Completion Pledging

From today’s Inside Higher Ed:

If an incoming community college student were asked right off the bat to pledge to complete a degree or credential, in a moment of truth, would that student think of his promise before transferring or dropping out? What if thousands of others signed the same pledge? What if faculty and the president had signed one promising to do all they could to help the student complete?…

Craig Hale, president of the chapter at Ivy Tech’s Richmond campus, helped gather more than 600 signatures on his campus Monday, and will continue the work throughout the week. To keep students engaged in the pledge, the group is planning potential giveaways and events: popcorn in about a month when commitment starts to wane, and something else around midterms. Hale also wants to have similar pledge-gathering events at the beginning of every semester, indefinitely.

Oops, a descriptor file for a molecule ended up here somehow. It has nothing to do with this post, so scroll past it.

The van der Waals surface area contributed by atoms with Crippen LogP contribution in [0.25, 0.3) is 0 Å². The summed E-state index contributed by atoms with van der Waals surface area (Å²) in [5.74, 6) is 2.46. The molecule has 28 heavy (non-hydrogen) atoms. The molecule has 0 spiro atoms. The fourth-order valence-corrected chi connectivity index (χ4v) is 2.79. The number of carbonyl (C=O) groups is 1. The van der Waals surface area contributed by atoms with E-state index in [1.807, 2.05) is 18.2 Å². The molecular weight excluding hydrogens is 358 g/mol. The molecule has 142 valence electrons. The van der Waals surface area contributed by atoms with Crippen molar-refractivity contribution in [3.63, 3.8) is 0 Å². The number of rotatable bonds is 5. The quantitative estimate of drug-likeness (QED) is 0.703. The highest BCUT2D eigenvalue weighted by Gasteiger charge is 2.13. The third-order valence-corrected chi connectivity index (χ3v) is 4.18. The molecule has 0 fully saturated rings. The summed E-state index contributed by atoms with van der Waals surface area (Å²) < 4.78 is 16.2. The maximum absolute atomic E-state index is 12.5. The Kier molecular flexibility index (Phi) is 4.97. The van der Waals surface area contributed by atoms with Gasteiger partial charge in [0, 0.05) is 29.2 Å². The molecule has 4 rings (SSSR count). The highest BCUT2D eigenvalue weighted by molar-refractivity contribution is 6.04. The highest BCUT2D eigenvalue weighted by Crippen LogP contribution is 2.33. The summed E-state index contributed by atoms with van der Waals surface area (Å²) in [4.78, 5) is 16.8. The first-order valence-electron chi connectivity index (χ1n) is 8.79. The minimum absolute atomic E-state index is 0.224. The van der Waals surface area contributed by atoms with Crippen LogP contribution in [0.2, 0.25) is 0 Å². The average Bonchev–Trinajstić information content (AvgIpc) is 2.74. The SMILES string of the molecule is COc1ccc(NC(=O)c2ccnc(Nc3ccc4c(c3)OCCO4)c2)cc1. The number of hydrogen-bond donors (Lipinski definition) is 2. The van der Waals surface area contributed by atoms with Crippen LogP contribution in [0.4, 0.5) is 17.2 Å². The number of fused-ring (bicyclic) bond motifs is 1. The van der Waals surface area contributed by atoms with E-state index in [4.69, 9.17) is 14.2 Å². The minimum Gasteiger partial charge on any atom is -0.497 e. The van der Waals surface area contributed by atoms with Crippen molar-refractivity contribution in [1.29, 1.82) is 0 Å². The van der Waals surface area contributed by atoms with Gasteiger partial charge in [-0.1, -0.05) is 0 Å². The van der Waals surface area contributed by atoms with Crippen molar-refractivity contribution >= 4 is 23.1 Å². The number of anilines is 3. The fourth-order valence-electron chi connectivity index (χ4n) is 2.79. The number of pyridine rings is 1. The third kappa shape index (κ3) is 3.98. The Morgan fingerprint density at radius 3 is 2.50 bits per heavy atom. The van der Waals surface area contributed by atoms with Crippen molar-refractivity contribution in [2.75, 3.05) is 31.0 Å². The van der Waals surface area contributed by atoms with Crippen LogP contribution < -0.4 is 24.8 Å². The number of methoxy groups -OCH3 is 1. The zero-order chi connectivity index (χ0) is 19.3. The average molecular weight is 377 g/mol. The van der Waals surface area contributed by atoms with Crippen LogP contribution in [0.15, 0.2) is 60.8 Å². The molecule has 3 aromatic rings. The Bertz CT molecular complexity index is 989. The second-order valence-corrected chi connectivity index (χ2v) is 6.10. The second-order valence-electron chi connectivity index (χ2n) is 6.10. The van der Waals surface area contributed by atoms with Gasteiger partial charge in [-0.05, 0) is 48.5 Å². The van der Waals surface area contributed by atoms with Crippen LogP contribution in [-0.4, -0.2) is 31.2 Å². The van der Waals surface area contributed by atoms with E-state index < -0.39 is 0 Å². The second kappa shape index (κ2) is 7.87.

“When a student signs the pledge, they are committing to themselves, to their completion,” Hale said. “Keeping the student’s pledge in the forefront of their mind throughout the semester and years will renew the individual commitment.”

You can read the rest of the article HERE.

Did anybody else (other than me and the second commenter) think, immediately of “Chastity Pledges”? Somehow, I don’t think the Pledge Movement is going to move the needle…

Of Colleges and Cost Effective Solutions